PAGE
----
2015 Child protection assessment
Child Protection Sub Cluster in Turkey
The situation in Syria has significantly deteriorated in 2015 and it is estimated that upwards of 250,000 people have been killed since the conflict began. An estimated 13.5 million people are now in need of humanitarian assistance and protection, including 4.49 million in hard to reach areas and some 360,000 in besieged areas. A significant proportion of those in need are children now estimated at 6 million (2016 Humanitarian Needs Overview). Life for children in Syria is unpredictable and extremely dangerous with indiscriminate attacks on densely populated areas becoming, more and more, a defining feature of this conflict with basic infrastructure such as schools, playgrounds, hospitals markets being attacked. In this context children are increasingly exposed to a growing number of grave violations and protection concerns such as killing and maiming, recruitment and use by armed groups, child labor, child marriage, domestic violence, family separation, explosive threats, and lack of birth registration. Daily exposure to violence, displacement and lack or inadequate access to basic services and commodities continue to expose children to high levels of psychosocial distress of which the consequences are likely to be long term.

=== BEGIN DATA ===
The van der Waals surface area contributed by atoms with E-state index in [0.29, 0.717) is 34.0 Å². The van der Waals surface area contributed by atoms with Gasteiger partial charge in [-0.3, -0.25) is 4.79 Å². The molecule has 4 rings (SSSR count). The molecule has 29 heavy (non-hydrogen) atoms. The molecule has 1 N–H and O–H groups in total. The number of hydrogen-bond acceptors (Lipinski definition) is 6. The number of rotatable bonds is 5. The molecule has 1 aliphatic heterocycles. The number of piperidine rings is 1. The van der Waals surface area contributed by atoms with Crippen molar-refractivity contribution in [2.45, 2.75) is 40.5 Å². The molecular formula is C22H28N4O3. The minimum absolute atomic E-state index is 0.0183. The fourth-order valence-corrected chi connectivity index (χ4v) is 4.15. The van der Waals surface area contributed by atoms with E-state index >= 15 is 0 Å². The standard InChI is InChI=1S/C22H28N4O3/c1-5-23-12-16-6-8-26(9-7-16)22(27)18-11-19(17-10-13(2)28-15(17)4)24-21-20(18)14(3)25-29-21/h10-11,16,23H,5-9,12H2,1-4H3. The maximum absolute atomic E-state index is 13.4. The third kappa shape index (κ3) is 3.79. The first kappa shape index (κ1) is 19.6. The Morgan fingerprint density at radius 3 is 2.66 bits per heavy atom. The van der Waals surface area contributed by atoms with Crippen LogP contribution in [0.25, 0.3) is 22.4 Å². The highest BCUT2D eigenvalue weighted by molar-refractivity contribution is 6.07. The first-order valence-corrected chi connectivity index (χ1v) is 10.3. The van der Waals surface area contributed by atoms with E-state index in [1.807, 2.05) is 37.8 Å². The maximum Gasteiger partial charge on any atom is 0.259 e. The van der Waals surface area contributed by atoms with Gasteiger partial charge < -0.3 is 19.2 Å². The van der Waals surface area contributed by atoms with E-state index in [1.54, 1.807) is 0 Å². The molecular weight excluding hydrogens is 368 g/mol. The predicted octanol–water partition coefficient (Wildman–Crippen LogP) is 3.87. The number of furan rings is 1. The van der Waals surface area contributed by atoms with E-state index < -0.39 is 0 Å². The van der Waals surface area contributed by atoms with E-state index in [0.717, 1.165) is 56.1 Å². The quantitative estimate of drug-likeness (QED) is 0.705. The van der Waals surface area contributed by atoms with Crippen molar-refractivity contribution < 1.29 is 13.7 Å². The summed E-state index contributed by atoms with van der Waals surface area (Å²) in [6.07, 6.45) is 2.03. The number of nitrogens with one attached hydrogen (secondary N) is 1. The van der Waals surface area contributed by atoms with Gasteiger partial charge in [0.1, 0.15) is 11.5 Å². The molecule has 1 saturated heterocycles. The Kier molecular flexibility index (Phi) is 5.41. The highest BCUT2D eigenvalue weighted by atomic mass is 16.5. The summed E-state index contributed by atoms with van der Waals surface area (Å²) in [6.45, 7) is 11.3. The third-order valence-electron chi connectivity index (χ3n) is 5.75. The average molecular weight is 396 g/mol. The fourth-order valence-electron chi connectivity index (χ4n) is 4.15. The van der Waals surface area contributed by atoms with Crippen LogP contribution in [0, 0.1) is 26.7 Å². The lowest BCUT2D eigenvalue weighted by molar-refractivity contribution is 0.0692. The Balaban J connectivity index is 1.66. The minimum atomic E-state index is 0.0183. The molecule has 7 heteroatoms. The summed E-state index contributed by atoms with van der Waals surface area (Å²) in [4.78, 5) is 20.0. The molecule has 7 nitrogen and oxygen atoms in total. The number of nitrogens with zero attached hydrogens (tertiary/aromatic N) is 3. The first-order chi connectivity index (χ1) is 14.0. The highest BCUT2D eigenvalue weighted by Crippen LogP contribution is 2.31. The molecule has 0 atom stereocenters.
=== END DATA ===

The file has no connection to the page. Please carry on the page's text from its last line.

In order to better understand the main child protection concerns and issues affecting children in Syria, the Child Protection Sub Cluster in Turkey agreed on the need to implement an assessment to inform responses, planning, advocacy and resource mobilization. An interagency steering committee was formed to oversee the design and implementation of the assessment. A number of agencies contributed to the realization of this report, including through expertise and staff contributions for data collection, analysis, interpretation and the review of reports.
This report, issued by the Child Protection Sub-cluster in Turkey, presents the main findings of a series of Child Protection data collection initiatives undertaken in the second half of 2015. Graphs within the report present primary information gathered through Key Informants Interviews (KII) and Focus Group Discussions (FDGs) in selected affected communities. Qualitative information presented in the report is a synthesis of findings from two phases of data collection. Quotes are from FGDs implemented as part of the 2015 Whole of Syria Assessment and have been included in order to give a voice to children and their caregivers on the protection issues they face in their daily lives inside Syria.